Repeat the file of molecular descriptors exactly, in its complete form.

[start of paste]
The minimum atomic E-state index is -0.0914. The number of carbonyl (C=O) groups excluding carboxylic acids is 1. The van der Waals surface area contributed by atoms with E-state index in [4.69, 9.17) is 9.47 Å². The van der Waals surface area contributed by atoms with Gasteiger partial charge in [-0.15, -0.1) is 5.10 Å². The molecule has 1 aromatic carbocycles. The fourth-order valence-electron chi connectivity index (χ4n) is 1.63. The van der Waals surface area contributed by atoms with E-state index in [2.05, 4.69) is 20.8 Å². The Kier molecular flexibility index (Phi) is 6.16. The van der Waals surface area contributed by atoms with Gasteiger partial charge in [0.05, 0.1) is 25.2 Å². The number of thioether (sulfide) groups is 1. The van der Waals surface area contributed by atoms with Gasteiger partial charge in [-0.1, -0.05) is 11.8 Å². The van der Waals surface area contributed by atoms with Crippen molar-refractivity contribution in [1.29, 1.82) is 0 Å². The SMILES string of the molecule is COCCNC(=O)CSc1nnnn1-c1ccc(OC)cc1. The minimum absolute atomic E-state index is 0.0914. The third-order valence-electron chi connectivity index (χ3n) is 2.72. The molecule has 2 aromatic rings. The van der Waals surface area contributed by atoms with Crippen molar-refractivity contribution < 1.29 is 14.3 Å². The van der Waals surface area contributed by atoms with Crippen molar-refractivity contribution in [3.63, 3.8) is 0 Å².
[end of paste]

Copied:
The minimum atomic E-state index is -0.0914. The number of carbonyl (C=O) groups excluding carboxylic acids is 1. The van der Waals surface area contributed by atoms with E-state index in [4.69, 9.17) is 9.47 Å². The van der Waals surface area contributed by atoms with Gasteiger partial charge in [-0.15, -0.1) is 5.10 Å². The molecule has 1 aromatic carbocycles. The fourth-order valence-electron chi connectivity index (χ4n) is 1.63. The van der Waals surface area contributed by atoms with E-state index in [2.05, 4.69) is 20.8 Å². The Kier molecular flexibility index (Phi) is 6.16. The van der Waals surface area contributed by atoms with Gasteiger partial charge in [0.05, 0.1) is 25.2 Å². The number of thioether (sulfide) groups is 1. The van der Waals surface area contributed by atoms with Gasteiger partial charge in [-0.1, -0.05) is 11.8 Å². The van der Waals surface area contributed by atoms with Crippen molar-refractivity contribution in [1.29, 1.82) is 0 Å². The SMILES string of the molecule is COCCNC(=O)CSc1nnnn1-c1ccc(OC)cc1. The minimum absolute atomic E-state index is 0.0914. The third-order valence-electron chi connectivity index (χ3n) is 2.72. The molecule has 2 aromatic rings. The van der Waals surface area contributed by atoms with Crippen molar-refractivity contribution < 1.29 is 14.3 Å². The van der Waals surface area contributed by atoms with Crippen molar-refractivity contribution in [3.63, 3.8) is 0 Å².